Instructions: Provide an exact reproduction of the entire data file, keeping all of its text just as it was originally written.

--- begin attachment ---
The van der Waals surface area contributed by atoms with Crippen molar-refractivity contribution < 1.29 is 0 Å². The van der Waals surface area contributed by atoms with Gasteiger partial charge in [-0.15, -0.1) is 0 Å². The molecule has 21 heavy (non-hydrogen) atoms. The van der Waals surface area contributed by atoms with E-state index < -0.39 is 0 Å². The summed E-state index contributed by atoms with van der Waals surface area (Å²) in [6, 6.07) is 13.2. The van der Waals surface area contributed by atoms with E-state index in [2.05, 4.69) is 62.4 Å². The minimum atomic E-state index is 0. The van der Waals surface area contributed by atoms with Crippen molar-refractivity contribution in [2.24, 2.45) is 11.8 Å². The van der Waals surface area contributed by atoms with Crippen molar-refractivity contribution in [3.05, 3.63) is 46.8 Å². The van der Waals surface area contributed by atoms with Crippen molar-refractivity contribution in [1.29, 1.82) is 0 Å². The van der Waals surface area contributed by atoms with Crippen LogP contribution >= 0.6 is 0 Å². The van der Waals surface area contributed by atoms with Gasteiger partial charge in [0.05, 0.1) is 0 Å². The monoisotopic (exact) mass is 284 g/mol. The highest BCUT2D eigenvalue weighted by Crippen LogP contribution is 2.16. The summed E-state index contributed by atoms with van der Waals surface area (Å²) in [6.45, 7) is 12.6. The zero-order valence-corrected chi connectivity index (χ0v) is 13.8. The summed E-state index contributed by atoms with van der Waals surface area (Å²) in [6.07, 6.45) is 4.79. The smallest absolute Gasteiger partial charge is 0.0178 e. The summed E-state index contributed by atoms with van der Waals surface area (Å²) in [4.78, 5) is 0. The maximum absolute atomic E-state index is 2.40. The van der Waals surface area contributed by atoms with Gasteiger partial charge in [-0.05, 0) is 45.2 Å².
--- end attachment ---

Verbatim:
The van der Waals surface area contributed by atoms with Crippen molar-refractivity contribution < 1.29 is 0 Å². The van der Waals surface area contributed by atoms with Gasteiger partial charge in [-0.15, -0.1) is 0 Å². The molecule has 21 heavy (non-hydrogen) atoms. The van der Waals surface area contributed by atoms with E-state index < -0.39 is 0 Å². The summed E-state index contributed by atoms with van der Waals surface area (Å²) in [6, 6.07) is 13.2. The van der Waals surface area contributed by atoms with E-state index in [2.05, 4.69) is 62.4 Å². The minimum atomic E-state index is 0. The van der Waals surface area contributed by atoms with Crippen molar-refractivity contribution in [2.24, 2.45) is 11.8 Å². The van der Waals surface area contributed by atoms with Crippen molar-refractivity contribution in [3.05, 3.63) is 46.8 Å². The van der Waals surface area contributed by atoms with Crippen molar-refractivity contribution in [1.29, 1.82) is 0 Å². The van der Waals surface area contributed by atoms with Crippen LogP contribution >= 0.6 is 0 Å². The van der Waals surface area contributed by atoms with Gasteiger partial charge in [0.05, 0.1) is 0 Å². The monoisotopic (exact) mass is 284 g/mol. The highest BCUT2D eigenvalue weighted by Crippen LogP contribution is 2.16. The summed E-state index contributed by atoms with van der Waals surface area (Å²) in [6.45, 7) is 12.6. The zero-order valence-corrected chi connectivity index (χ0v) is 13.8. The summed E-state index contributed by atoms with van der Waals surface area (Å²) in [6.07, 6.45) is 4.79. The smallest absolute Gasteiger partial charge is 0.0178 e. The summed E-state index contributed by atoms with van der Waals surface area (Å²) in [4.78, 5) is 0. The maximum absolute atomic E-state index is 2.40. The van der Waals surface area contributed by atoms with Gasteiger partial charge in [-0.05, 0) is 45.2 Å².